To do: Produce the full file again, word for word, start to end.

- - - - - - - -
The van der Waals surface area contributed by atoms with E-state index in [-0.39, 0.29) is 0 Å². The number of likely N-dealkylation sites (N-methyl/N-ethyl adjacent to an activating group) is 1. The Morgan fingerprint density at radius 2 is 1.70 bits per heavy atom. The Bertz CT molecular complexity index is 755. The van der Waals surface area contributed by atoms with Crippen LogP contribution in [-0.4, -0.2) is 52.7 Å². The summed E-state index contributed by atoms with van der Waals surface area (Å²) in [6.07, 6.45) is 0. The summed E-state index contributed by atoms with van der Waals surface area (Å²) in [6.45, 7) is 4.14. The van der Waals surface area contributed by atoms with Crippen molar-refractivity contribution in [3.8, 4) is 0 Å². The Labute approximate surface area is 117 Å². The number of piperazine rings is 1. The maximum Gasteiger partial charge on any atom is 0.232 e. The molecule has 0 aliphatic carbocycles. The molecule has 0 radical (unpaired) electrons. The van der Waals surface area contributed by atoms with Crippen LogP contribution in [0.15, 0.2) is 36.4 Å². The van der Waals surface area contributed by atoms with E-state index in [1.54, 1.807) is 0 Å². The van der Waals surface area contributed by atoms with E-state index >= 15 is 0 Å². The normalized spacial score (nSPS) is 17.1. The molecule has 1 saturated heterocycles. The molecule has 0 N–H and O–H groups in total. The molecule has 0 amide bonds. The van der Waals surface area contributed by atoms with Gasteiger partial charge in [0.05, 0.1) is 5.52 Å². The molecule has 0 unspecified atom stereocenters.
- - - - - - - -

The van der Waals surface area contributed by atoms with E-state index in [-0.39, 0.29) is 0 Å². The number of likely N-dealkylation sites (N-methyl/N-ethyl adjacent to an activating group) is 1. The Morgan fingerprint density at radius 2 is 1.70 bits per heavy atom. The Bertz CT molecular complexity index is 755. The van der Waals surface area contributed by atoms with Crippen LogP contribution in [-0.4, -0.2) is 52.7 Å². The summed E-state index contributed by atoms with van der Waals surface area (Å²) in [6.07, 6.45) is 0. The summed E-state index contributed by atoms with van der Waals surface area (Å²) in [6.45, 7) is 4.14. The van der Waals surface area contributed by atoms with Crippen molar-refractivity contribution in [3.8, 4) is 0 Å². The Labute approximate surface area is 117 Å². The number of piperazine rings is 1. The maximum Gasteiger partial charge on any atom is 0.232 e. The molecule has 0 aliphatic carbocycles. The molecule has 0 radical (unpaired) electrons. The van der Waals surface area contributed by atoms with Crippen LogP contribution in [0.15, 0.2) is 36.4 Å². The van der Waals surface area contributed by atoms with E-state index in [1.54, 1.807) is 0 Å². The van der Waals surface area contributed by atoms with E-state index >= 15 is 0 Å². The normalized spacial score (nSPS) is 17.1. The molecule has 1 saturated heterocycles. The molecule has 0 N–H and O–H groups in total. The molecule has 0 amide bonds. The van der Waals surface area contributed by atoms with Gasteiger partial charge in [0.05, 0.1) is 5.52 Å². The molecule has 0 unspecified atom stereocenters.